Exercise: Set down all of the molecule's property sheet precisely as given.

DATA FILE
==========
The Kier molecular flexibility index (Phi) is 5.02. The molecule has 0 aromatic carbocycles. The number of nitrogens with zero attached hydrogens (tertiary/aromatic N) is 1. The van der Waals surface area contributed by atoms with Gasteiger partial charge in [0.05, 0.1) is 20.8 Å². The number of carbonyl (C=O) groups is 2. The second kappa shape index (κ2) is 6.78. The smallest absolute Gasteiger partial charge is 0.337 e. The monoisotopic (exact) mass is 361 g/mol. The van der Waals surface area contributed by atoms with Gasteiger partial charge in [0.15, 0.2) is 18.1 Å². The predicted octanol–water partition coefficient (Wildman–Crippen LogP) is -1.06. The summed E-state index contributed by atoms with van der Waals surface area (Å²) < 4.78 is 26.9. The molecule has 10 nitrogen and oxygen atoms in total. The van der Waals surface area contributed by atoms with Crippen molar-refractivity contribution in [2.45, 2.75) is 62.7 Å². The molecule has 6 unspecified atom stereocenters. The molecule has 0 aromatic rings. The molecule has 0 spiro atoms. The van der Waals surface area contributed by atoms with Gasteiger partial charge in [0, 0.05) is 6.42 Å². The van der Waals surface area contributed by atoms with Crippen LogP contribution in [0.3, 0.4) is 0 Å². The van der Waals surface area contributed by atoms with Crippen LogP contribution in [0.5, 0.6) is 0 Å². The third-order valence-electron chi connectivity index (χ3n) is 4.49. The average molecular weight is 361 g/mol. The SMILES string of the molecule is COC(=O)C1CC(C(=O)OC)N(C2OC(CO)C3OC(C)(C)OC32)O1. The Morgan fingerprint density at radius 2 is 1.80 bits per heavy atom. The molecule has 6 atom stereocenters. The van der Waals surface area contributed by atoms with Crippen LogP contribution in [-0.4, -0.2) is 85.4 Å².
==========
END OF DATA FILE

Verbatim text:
The Kier molecular flexibility index (Phi) is 5.02. The molecule has 0 aromatic carbocycles. The number of nitrogens with zero attached hydrogens (tertiary/aromatic N) is 1. The van der Waals surface area contributed by atoms with Gasteiger partial charge in [0.05, 0.1) is 20.8 Å². The number of carbonyl (C=O) groups is 2. The second kappa shape index (κ2) is 6.78. The smallest absolute Gasteiger partial charge is 0.337 e. The monoisotopic (exact) mass is 361 g/mol. The van der Waals surface area contributed by atoms with Gasteiger partial charge in [0.15, 0.2) is 18.1 Å². The predicted octanol–water partition coefficient (Wildman–Crippen LogP) is -1.06. The summed E-state index contributed by atoms with van der Waals surface area (Å²) < 4.78 is 26.9. The molecule has 10 nitrogen and oxygen atoms in total. The van der Waals surface area contributed by atoms with Crippen molar-refractivity contribution in [2.45, 2.75) is 62.7 Å². The molecule has 6 unspecified atom stereocenters. The molecule has 0 aromatic rings. The molecule has 0 spiro atoms. The van der Waals surface area contributed by atoms with Gasteiger partial charge in [0, 0.05) is 6.42 Å². The van der Waals surface area contributed by atoms with Crippen LogP contribution in [0.3, 0.4) is 0 Å². The van der Waals surface area contributed by atoms with Crippen LogP contribution in [0.5, 0.6) is 0 Å². The third-order valence-electron chi connectivity index (χ3n) is 4.49. The average molecular weight is 361 g/mol. The SMILES string of the molecule is COC(=O)C1CC(C(=O)OC)N(C2OC(CO)C3OC(C)(C)OC32)O1. The Morgan fingerprint density at radius 2 is 1.80 bits per heavy atom. The molecule has 6 atom stereocenters. The van der Waals surface area contributed by atoms with Crippen LogP contribution in [-0.4, -0.2) is 85.4 Å².